Sizing wye-delta conductors to a hermetic refrigerant compressor don't follow the same rules as regular motor conductors in similar use — an error in the NEC.
We received an interesting series of questions about sizing conductors on the load side of a wye-delta starter to a hermetic refrigerant motor-compressor. The compressor in question has a rated load current (RLC) of 751A. The submitter wants to size these conductors at 125% of (751A x 0.58) = 545A per Sec. 430-22(a). However, he wonders if Sec. 440-32 amends the calculation, thereby requiring 125% of 751A = 939A?
He notes that with respect to branch circuit, short-circuit protection per Sec. 440-22(a), you must size the overcurrent protection less than 175% of RLC. He wonders if he can use a 100% rated, 800A breaker, assuming it were capable of carrying the starting current of the motor? If he did this, would it affect the allowable conductor selection; that is, would he still need to go to 125% of 751A with an 800A 100% breaker?
Finally, per Sec. 90-3, Chapters 1, 2, 3, and 4 apply generally. How do the exceptions to Sec. 210-19(a) and Sec. 215-3 affect Chapter 4?
The response. Starting with the last question first, the first four chapters should internally correlate, since they have equal precedence under Sec. 90-3. One of the more fertile grounds for proposals has always been ferreting out these correlation problems and bringing them to a Code making panel's attention. So, the quick answer is they don't affect Chapter 4; you have to hope the Code language avoids a conflict. I don't think there's a conflict with Chapter 2, but there may be a technical problem in Chapter 4.
This question relates to a large branch circuit. Art. 440 only relates to refrigeration equipment (see Sec. 440-1) and the branch circuits supplying it. Sec. 440-3(a) describes the rules of Art. 440 as being "in addition to or amendatory of" the rules in Art. 430. Therefore, properly applied rules in Art. 440 by logical extension fall within the exclusion of Art. 210 provisions to Art. 430 applications by Sec. 210-1. This application certainly isn't a combination load. Therefore Sec. 210-19(a) Ex. doesn't apply, and since we're not dealing with feeders, Sec. 215-3 doesn't apply either.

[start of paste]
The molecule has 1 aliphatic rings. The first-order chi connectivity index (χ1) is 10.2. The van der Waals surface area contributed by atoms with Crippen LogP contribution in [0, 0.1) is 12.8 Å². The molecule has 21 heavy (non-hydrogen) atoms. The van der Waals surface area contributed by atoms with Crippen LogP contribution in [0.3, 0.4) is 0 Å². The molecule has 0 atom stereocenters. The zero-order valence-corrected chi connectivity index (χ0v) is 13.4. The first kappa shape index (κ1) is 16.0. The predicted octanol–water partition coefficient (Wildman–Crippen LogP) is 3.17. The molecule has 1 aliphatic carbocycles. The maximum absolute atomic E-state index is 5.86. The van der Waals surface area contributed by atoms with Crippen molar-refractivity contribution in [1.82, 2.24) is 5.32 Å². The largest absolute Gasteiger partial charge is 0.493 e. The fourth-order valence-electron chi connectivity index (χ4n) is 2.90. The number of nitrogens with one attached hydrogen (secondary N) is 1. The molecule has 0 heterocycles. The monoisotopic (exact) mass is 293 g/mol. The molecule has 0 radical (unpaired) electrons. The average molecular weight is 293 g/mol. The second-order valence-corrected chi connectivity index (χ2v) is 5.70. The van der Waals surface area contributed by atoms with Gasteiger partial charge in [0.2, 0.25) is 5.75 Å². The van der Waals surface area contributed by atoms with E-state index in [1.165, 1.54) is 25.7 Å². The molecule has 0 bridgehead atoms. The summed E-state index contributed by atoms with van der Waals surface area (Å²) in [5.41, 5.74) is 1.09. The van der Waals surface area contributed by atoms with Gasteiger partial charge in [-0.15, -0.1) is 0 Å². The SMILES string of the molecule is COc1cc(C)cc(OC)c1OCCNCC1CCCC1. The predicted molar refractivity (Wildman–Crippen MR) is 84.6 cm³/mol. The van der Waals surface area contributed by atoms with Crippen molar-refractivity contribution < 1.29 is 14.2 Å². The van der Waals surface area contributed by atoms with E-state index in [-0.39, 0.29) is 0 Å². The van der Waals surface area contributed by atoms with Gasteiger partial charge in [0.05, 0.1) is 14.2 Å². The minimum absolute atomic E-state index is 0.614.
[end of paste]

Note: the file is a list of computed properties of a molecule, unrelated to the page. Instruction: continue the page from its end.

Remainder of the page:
If using an 800A circuit breaker (100% rated), don't confuse the 25% bonus rule for continuous loading of an overcurrent device with the 25% bonus rule for motor circuit ampacity. Although the two factors are identical, they have nothing to do with each other.
The bonus rule for conductor sizing reflects other motor protection rules that capitalize on one of the virtues of electric motors versus internal combustion motors: Electric motors can run for substantial periods of time in excess of their rated horsepower. Internal combustion engines only reach their rated horsepower at close to their maximum speed. Therefore, motor running overload protective devices may not trip until an overload approaches 125% of RLC, and the motor conductors must be sized accordingly.
Continuing to take the questions in reverse order, since Sec. 440-22(a) is a not-to-exceed rule, you're free to use any overcurrent device you choose, as long as it starts the motor and doesn't exceed 175% of the RLC. Assuming the submitter's stipulations are correct, there isn't a problem.
Finally, as to conductor size, I agree with the technical merits of using the 58% allowance for this application. The problem is the literal text of Sec. 440-32 hasn't caught up with Sec. 430-22(a). In this case Sec. 440-3(a) works against you, since it calls for the rules in Art. 440 to supersede those in Art. 430 in a case like this one. I suggest making a case to the local inspector of equivalent safety under Sec. 90-4. This question has the distinction of being one of those I can count on one hand where I reached such a conclusion over the last ten years. These two sections need technical correlation around wye-delta starting for the 2002 NEC.